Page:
On Wednesday, the Court of Appeals rejected a challenge by the Town of Barnstable to the FAA’s “no hazard” determination for Cape Wind.  As background, the same court had determined in 2010 that a prior no hazard determination by the FAA had not been adequately supported.  This time, the FAA did better, in part because the facts on the ground were better.  One significant concern in 2010 had been the potential impact of the turbines on the radar system at Otis Airfield.  However, that concern was largely addressed in the interim by the addition of a digital processor to… More

Governor Patrick Announces Climate Change Preparedness Initiatives: Not Everyone’s On Board

On Tuesday, Governor Patrick announced a series of climate change preparedness initiatives, including about $50 million in funds for a variety of programs.  Before summarizing the plan, I’ll note that Massachusetts appears to have jettisoned “adaptation” as the descriptor for programs designed to mitigate the effects of  climate change.  We are no longer “adapting”.  Now, like the Boy Scouts, we will be “prepared.”  Shrewd call.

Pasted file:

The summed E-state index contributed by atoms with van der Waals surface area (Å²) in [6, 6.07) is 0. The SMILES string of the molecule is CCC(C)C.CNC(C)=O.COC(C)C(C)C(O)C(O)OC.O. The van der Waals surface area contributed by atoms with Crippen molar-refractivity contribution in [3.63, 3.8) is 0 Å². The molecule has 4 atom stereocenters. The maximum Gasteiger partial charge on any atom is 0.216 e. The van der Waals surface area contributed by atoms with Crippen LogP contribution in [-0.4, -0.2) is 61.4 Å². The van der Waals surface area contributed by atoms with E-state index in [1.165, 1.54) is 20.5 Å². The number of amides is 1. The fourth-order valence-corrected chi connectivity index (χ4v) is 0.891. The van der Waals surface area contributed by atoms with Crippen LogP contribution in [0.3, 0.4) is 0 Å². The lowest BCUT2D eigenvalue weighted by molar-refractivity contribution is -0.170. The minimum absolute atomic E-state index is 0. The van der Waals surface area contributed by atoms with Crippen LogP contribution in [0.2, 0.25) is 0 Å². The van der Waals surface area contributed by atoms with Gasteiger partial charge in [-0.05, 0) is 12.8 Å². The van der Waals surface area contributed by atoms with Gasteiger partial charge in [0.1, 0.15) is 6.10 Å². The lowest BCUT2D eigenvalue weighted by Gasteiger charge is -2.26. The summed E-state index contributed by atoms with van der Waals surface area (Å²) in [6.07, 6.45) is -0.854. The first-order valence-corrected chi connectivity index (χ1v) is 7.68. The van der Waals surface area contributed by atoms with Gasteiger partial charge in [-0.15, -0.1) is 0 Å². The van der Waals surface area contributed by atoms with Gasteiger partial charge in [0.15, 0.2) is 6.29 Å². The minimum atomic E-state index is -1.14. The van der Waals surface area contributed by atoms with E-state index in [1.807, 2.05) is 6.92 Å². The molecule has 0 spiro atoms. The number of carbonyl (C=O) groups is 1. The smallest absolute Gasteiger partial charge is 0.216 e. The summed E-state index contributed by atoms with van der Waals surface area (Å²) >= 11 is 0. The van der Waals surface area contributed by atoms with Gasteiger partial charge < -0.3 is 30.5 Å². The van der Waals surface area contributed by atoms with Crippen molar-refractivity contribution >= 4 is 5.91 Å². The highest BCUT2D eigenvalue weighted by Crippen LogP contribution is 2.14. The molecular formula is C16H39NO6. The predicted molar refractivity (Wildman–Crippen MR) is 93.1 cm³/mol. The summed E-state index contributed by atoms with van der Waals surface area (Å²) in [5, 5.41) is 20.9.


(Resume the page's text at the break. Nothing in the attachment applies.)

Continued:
The biggest piece of the pie with be $40 million for a municipal “resilience” grant program, the main purpose of which will be to harden energy supply infrastructure, including projects to deploy micro-grids.  There… More

Massachusetts Issues Draft SREC II Regulations: Headed Toward 1.6GW of Solar By 2020?

Last year, Governor Patrick announced a goal of 1.6GW of solar electricity in Massachusetts by 2020; a goal that requires more than 1.2GW of new solar in the next six years.  The Massachusetts Department of Energy Resources has now issued draft regulations for its SREC II program.  The regulations are too complicated to summarize in a blog post, but you can read the details in our client alert.